deafening cheer erupted from the waiting crowds as Liverpool welcomed home its surviving sons after four years of bitter and bloody conflict on the fields of France and Belgium. The atmosphere was electric, infused with pride, relief and overwhelming joy.
Kate Mundy’s reply was drowned out by the noise but her expression was a mixture of grim determination and happiness as she began to push her way forward. It looked as if the entire population of Liverpool had turned out to welcome the boys back, she thought, although she did not intend to let that stop her being the first to embrace her son. Every day and night for the past year she’d spent worrying that he would be badly wounded or, even worse, killed, but now he was safely home. Although she was small and wiry her eagerness gave her the strength she needed to edge steadily forward towards the platform where the first passengers had begun to alight. ‘Just hang on to me, Iris, and we’ll get through this crowd somehow,’ she shouted to her daughter above the din. ‘Is our Rose with your da?’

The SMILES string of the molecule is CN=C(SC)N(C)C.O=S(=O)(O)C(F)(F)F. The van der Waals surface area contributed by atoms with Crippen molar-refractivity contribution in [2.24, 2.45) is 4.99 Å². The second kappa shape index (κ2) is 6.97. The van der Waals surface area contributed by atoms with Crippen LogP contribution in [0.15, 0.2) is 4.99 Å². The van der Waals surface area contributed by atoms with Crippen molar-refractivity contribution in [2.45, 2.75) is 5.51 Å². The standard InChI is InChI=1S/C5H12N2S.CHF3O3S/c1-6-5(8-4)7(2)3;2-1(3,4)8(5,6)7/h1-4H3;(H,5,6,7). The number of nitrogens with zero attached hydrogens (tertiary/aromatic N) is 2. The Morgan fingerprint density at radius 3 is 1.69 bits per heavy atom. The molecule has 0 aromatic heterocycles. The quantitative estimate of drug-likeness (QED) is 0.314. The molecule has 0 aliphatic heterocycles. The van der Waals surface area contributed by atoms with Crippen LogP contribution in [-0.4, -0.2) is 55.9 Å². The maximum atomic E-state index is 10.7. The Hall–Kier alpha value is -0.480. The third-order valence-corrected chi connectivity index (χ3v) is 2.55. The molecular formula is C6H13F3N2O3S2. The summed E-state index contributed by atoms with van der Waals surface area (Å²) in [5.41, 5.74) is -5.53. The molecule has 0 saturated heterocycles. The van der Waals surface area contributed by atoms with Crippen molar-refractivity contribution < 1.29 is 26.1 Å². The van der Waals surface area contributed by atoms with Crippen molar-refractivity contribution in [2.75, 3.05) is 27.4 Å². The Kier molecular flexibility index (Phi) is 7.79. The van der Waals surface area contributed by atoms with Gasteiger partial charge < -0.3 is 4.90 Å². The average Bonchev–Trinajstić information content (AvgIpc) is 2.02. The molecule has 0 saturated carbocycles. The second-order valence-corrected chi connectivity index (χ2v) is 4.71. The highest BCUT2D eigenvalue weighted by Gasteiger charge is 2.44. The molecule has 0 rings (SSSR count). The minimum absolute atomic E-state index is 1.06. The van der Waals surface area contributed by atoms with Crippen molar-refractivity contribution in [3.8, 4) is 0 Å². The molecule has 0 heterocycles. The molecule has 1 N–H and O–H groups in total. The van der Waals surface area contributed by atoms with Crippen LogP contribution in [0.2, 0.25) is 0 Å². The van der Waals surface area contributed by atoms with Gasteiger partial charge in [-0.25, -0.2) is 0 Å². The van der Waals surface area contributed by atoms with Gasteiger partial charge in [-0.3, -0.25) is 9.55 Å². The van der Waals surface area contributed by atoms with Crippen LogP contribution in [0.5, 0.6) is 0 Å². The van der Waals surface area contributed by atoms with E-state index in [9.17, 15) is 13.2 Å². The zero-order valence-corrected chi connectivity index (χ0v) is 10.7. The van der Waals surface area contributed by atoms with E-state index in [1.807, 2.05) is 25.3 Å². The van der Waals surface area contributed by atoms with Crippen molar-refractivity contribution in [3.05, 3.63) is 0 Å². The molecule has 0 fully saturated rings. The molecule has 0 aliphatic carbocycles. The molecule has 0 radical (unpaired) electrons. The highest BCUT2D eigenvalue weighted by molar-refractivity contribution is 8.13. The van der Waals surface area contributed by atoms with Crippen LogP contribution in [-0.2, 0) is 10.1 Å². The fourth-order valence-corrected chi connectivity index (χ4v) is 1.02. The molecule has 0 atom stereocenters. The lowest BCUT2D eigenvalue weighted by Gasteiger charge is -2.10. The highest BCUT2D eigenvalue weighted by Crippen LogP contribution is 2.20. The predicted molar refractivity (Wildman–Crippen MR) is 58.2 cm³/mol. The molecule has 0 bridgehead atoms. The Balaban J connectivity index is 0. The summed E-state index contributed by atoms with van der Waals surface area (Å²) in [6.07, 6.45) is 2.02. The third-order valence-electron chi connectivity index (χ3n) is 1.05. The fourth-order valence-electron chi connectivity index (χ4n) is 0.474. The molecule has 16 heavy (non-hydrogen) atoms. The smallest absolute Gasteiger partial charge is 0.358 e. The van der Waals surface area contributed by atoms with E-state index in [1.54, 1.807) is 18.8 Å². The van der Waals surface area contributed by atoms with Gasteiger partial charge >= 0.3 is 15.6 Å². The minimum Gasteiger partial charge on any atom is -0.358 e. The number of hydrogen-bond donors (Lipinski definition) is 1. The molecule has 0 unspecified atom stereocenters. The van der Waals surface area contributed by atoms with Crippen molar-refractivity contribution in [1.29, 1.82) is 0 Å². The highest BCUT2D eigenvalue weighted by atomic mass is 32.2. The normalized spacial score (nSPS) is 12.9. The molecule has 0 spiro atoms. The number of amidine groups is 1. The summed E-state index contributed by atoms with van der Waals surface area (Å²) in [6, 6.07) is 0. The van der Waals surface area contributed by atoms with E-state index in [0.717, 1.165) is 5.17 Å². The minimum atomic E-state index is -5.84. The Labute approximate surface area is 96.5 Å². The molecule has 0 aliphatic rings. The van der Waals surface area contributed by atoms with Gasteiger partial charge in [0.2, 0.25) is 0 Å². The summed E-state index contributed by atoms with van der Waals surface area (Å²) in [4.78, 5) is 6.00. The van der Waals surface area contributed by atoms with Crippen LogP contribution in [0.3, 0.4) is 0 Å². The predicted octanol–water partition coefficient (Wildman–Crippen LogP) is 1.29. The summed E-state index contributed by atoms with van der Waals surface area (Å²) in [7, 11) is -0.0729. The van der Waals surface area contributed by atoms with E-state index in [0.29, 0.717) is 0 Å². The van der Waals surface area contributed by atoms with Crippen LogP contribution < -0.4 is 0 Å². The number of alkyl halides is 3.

Iris, who was a good deal taller and sturdier than her mother, managed to half turn and caught sight of her father with her younger sister, Rose, hanging grimly on to his arm. She grinned at him. ‘There’s no stopping Mam now, she’ll steam-roller her way through regardless!’ she called as the cheering gradually died away.
Bill Mundy grinned back, pride and happy anticipation in his eyes. He’d worried about his son just as much as Kate had although he’d tried not to show it too much; someone had